I find extremely jarring when people ask me Why thing X exists in the story when thing Yis more realistic. Not because I don’t like to explain and give out information, but because most of these people are already in the point of not accepting any explanation because of their own idea what should be in their stead. Open mind is a golden virtue I do recommend for everyone to have, as it will not strain you or your conversation partner. There are also people who simply do not like something, and only wish them to go away within a setting, like the mentioned magic in some cases.

Overall, I found it dumb to complain about something that is fictional. Giant robots will never be reality or realistic, and yet we have loads of stories about them. Actual deep space travel will most likely never exist and yet my friend is writing about one. Vampires, werewolves and all other mythological things are not realistic at any point and yet we have dozens of franchises surrounding these entities. I never complained about Twilight having vampires because vampires are unrealistic to have and yet I’ve always wondered why the hell are vampires portrayed so badly in them. Truth to be told any author has a “right” to portray fictional characters as they please within their own works, even if it’s completely stupid. They design the characters and entities to work the way they do, and the audience has the final word whether or not the designed characters were good.

I don’t bitch about wuxia movies for having completely unrealistic fight scenes, rather I’ve sat down and enjoyed what’s going on in the scene.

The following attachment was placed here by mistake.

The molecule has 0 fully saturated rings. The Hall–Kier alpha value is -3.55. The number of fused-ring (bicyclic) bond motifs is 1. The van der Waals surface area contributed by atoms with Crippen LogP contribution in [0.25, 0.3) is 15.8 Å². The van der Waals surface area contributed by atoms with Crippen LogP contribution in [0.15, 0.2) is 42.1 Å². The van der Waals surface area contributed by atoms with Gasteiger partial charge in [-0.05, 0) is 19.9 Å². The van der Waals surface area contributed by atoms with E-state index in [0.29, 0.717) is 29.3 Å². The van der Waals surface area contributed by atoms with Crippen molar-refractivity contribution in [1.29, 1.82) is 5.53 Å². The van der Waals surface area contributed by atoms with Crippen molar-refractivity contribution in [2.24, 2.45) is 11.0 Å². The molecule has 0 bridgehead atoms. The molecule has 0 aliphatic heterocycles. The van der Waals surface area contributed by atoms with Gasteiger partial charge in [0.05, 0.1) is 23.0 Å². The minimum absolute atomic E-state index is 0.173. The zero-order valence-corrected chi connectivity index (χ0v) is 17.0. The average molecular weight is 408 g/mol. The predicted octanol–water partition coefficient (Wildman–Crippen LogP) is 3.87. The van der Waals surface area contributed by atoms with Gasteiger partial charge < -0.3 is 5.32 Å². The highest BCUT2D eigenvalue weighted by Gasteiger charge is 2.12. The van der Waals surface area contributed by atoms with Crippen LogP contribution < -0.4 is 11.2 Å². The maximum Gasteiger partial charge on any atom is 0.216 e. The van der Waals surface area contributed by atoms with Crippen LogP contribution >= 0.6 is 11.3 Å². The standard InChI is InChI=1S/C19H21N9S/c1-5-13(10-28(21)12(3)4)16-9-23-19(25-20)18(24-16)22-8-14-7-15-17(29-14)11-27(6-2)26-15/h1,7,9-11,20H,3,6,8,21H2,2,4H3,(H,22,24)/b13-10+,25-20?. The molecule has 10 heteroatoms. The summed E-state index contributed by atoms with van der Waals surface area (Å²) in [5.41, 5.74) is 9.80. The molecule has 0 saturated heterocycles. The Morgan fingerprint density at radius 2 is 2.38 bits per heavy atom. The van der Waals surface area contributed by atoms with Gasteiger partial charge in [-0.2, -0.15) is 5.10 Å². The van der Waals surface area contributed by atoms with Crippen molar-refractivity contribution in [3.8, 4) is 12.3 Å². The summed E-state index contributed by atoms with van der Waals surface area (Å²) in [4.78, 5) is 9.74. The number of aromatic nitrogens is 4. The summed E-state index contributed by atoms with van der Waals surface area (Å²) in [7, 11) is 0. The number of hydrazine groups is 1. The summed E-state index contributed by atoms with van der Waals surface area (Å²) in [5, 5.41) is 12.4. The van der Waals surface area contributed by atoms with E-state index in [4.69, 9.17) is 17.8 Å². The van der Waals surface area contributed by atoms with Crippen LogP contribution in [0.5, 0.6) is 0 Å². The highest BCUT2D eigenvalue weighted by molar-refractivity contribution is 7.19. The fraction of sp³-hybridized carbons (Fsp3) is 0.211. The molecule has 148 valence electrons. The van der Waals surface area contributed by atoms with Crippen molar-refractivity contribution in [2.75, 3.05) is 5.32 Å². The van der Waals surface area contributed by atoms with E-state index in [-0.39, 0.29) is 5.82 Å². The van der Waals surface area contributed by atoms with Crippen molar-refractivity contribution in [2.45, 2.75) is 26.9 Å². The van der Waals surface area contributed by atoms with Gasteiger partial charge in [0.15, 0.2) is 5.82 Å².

There are some stories that are badly written and do not explain a thing. In stories there always needs to be a proper reason forwhy something exists, but even then the reader needs to have the suspension of disbelief to accept the explanation. Yet, it’s still fiction. If the explanation flows well in the story, why should it matter any further? Are we in such a sad point in history that we can’t enjoy what’s presented in front of us and ask something to be completely tied to realm of reality?

If so, then why are some of the most popular TV-shows so unrealistic in their approach to realism? For example, House would’ve been fired long ago from his job because of how he acts, no matter how good he is. Dexter has even less reason to actually go as long as it has, as there is no perfect murder, especially the way Dexter shows them. That, and the police investigators are not nearly as clueless as the show makes them to be. Don’t let me start with CSI or similar shows that just make my head hurt.

Honestly, I’m a bit pissed off now. I was completely calm before writing this and now I want to strangle a kitten. If you want your damn realism and things always making every kinds of sense, watch the news and go to the real world… and even then there’s far too many things that just don’t seem to work like they should.

Just… just accept what the story is giving at the time, and go with the flow. People should just enjoy stories first before starting to analyse them from every and all angles. This is rather difficult overall, when we’re taught to analyse everything from the ground up and pick thins apart bit by bit. It has become… well, the main way people can enjoy things any more. If you would start analysing Dredd 3D, you’d find it rather lacklustre film, but if you just enjoy it without starting to pick every little detail and error here and there, you’ll see that it’s a damn entertaining movie that has pretty kickass 3D effects (opinions way vary on that.) Enjoying things the way they are rather than thinking through them is a skill we lose as we grow. I wish more people would re-learn this skill a 4-year old has.

As such, fiction may still be fiction. We just need to stop thinking in limited way of it and start allowing the impossible to be possible. After all, that’s the case most of the time.